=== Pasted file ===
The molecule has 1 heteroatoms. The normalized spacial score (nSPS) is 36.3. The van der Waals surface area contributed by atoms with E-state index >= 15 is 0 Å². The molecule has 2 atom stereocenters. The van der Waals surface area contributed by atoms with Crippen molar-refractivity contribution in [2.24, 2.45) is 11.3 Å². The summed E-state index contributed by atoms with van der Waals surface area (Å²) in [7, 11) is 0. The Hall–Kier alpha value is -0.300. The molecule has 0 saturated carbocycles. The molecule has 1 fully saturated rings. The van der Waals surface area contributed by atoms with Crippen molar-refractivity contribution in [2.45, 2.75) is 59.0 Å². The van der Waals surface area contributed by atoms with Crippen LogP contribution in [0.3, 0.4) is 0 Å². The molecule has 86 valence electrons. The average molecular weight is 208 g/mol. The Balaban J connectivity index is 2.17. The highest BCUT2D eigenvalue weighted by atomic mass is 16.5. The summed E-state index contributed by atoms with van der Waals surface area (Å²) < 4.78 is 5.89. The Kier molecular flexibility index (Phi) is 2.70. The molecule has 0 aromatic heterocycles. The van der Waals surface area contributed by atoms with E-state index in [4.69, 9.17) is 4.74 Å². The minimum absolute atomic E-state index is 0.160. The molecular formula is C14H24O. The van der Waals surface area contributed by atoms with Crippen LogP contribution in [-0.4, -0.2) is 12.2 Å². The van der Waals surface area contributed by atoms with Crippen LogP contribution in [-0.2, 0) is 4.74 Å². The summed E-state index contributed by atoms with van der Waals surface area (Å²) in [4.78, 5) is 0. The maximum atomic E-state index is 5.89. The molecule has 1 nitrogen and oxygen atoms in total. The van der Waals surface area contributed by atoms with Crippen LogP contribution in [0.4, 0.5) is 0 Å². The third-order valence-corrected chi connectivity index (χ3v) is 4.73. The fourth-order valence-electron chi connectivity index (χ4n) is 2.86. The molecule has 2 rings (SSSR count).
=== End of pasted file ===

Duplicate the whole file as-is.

The molecule has 1 heteroatoms. The normalized spacial score (nSPS) is 36.3. The van der Waals surface area contributed by atoms with E-state index >= 15 is 0 Å². The molecule has 2 atom stereocenters. The van der Waals surface area contributed by atoms with Crippen molar-refractivity contribution in [2.24, 2.45) is 11.3 Å². The summed E-state index contributed by atoms with van der Waals surface area (Å²) in [7, 11) is 0. The Hall–Kier alpha value is -0.300. The molecule has 0 saturated carbocycles. The molecule has 1 fully saturated rings. The van der Waals surface area contributed by atoms with Crippen molar-refractivity contribution in [2.45, 2.75) is 59.0 Å². The van der Waals surface area contributed by atoms with Crippen LogP contribution in [0.3, 0.4) is 0 Å². The molecule has 86 valence electrons. The average molecular weight is 208 g/mol. The Balaban J connectivity index is 2.17. The highest BCUT2D eigenvalue weighted by atomic mass is 16.5. The summed E-state index contributed by atoms with van der Waals surface area (Å²) < 4.78 is 5.89. The Kier molecular flexibility index (Phi) is 2.70. The molecule has 0 aromatic heterocycles. The van der Waals surface area contributed by atoms with E-state index in [4.69, 9.17) is 4.74 Å². The minimum absolute atomic E-state index is 0.160. The molecular formula is C14H24O. The van der Waals surface area contributed by atoms with Crippen LogP contribution in [-0.4, -0.2) is 12.2 Å². The van der Waals surface area contributed by atoms with Crippen LogP contribution in [-0.2, 0) is 4.74 Å². The summed E-state index contributed by atoms with van der Waals surface area (Å²) in [4.78, 5) is 0. The maximum atomic E-state index is 5.89. The molecule has 1 nitrogen and oxygen atoms in total. The van der Waals surface area contributed by atoms with Crippen LogP contribution in [0.4, 0.5) is 0 Å². The third-order valence-corrected chi connectivity index (χ3v) is 4.73. The fourth-order valence-electron chi connectivity index (χ4n) is 2.86. The molecule has 2 rings (SSSR count).